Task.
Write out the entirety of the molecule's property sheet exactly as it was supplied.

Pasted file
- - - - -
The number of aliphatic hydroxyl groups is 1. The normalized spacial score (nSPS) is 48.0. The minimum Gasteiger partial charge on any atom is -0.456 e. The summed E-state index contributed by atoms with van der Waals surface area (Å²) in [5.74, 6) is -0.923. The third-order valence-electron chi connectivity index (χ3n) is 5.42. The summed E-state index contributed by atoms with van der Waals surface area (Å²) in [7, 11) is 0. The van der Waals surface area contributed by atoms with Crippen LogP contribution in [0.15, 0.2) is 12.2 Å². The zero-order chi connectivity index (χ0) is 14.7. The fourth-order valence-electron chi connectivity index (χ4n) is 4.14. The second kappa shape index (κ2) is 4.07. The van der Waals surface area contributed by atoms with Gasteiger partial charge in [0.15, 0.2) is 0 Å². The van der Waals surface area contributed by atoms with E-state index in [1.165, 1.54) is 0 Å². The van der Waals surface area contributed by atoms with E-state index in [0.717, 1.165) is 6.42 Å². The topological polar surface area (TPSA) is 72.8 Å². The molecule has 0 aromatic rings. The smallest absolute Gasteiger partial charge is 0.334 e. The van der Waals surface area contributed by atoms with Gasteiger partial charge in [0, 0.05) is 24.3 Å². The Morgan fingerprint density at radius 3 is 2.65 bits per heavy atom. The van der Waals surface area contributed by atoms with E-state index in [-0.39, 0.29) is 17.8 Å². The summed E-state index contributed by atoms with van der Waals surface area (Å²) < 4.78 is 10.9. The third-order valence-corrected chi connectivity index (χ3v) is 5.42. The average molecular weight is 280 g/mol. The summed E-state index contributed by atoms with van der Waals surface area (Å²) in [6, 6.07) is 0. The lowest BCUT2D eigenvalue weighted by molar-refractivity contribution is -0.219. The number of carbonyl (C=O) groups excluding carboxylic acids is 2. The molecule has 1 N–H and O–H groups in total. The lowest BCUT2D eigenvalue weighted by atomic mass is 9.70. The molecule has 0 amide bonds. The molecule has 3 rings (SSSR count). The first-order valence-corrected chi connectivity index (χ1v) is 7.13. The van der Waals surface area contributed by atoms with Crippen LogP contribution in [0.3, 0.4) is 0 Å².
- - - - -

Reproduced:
The number of aliphatic hydroxyl groups is 1. The normalized spacial score (nSPS) is 48.0. The minimum Gasteiger partial charge on any atom is -0.456 e. The summed E-state index contributed by atoms with van der Waals surface area (Å²) in [5.74, 6) is -0.923. The third-order valence-electron chi connectivity index (χ3n) is 5.42. The summed E-state index contributed by atoms with van der Waals surface area (Å²) in [7, 11) is 0. The van der Waals surface area contributed by atoms with Crippen LogP contribution in [0.15, 0.2) is 12.2 Å². The zero-order chi connectivity index (χ0) is 14.7. The fourth-order valence-electron chi connectivity index (χ4n) is 4.14. The second kappa shape index (κ2) is 4.07. The van der Waals surface area contributed by atoms with Gasteiger partial charge in [0.15, 0.2) is 0 Å². The van der Waals surface area contributed by atoms with E-state index in [1.165, 1.54) is 0 Å². The van der Waals surface area contributed by atoms with E-state index in [0.717, 1.165) is 6.42 Å². The topological polar surface area (TPSA) is 72.8 Å². The molecule has 0 aromatic rings. The smallest absolute Gasteiger partial charge is 0.334 e. The van der Waals surface area contributed by atoms with Gasteiger partial charge in [0, 0.05) is 24.3 Å². The Morgan fingerprint density at radius 3 is 2.65 bits per heavy atom. The van der Waals surface area contributed by atoms with E-state index in [-0.39, 0.29) is 17.8 Å². The summed E-state index contributed by atoms with van der Waals surface area (Å²) < 4.78 is 10.9. The third-order valence-corrected chi connectivity index (χ3v) is 5.42. The average molecular weight is 280 g/mol. The summed E-state index contributed by atoms with van der Waals surface area (Å²) in [6, 6.07) is 0. The lowest BCUT2D eigenvalue weighted by molar-refractivity contribution is -0.219. The number of carbonyl (C=O) groups excluding carboxylic acids is 2. The molecule has 1 N–H and O–H groups in total. The lowest BCUT2D eigenvalue weighted by atomic mass is 9.70. The molecule has 0 amide bonds. The molecule has 3 rings (SSSR count). The first-order valence-corrected chi connectivity index (χ1v) is 7.13. The van der Waals surface area contributed by atoms with Crippen LogP contribution in [0.3, 0.4) is 0 Å².